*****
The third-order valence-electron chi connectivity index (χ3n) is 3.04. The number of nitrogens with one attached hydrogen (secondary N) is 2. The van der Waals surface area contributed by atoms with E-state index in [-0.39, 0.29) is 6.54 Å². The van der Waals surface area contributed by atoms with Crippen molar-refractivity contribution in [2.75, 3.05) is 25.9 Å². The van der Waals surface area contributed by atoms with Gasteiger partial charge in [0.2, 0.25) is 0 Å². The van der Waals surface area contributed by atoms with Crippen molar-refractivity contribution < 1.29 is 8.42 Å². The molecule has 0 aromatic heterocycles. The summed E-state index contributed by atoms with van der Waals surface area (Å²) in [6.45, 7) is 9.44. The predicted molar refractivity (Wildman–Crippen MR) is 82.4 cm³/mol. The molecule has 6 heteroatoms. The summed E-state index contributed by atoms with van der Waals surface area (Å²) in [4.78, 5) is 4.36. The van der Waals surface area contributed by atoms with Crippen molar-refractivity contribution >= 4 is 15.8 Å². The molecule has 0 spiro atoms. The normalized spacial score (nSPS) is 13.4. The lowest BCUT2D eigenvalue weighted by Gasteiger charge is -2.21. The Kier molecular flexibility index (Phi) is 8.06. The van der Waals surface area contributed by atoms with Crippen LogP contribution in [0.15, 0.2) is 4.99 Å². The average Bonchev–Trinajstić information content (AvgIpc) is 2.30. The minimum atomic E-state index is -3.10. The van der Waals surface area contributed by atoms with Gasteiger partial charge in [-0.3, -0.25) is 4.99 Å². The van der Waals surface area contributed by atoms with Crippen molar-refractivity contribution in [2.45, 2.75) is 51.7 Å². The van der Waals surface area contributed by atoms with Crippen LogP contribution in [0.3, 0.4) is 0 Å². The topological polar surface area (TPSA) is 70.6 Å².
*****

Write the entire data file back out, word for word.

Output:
The third-order valence-electron chi connectivity index (χ3n) is 3.04. The number of nitrogens with one attached hydrogen (secondary N) is 2. The van der Waals surface area contributed by atoms with E-state index in [-0.39, 0.29) is 6.54 Å². The van der Waals surface area contributed by atoms with Crippen molar-refractivity contribution in [2.75, 3.05) is 25.9 Å². The van der Waals surface area contributed by atoms with Gasteiger partial charge in [0.2, 0.25) is 0 Å². The van der Waals surface area contributed by atoms with Crippen molar-refractivity contribution < 1.29 is 8.42 Å². The molecule has 0 aromatic heterocycles. The summed E-state index contributed by atoms with van der Waals surface area (Å²) in [6.45, 7) is 9.44. The predicted molar refractivity (Wildman–Crippen MR) is 82.4 cm³/mol. The molecule has 6 heteroatoms. The summed E-state index contributed by atoms with van der Waals surface area (Å²) in [4.78, 5) is 4.36. The van der Waals surface area contributed by atoms with Crippen molar-refractivity contribution >= 4 is 15.8 Å². The molecule has 0 spiro atoms. The normalized spacial score (nSPS) is 13.4. The lowest BCUT2D eigenvalue weighted by Gasteiger charge is -2.21. The Kier molecular flexibility index (Phi) is 8.06. The van der Waals surface area contributed by atoms with Crippen LogP contribution in [0.15, 0.2) is 4.99 Å². The average Bonchev–Trinajstić information content (AvgIpc) is 2.30. The minimum atomic E-state index is -3.10. The van der Waals surface area contributed by atoms with Gasteiger partial charge in [-0.3, -0.25) is 4.99 Å². The van der Waals surface area contributed by atoms with Crippen molar-refractivity contribution in [2.45, 2.75) is 51.7 Å². The van der Waals surface area contributed by atoms with Crippen LogP contribution in [0.3, 0.4) is 0 Å². The topological polar surface area (TPSA) is 70.6 Å².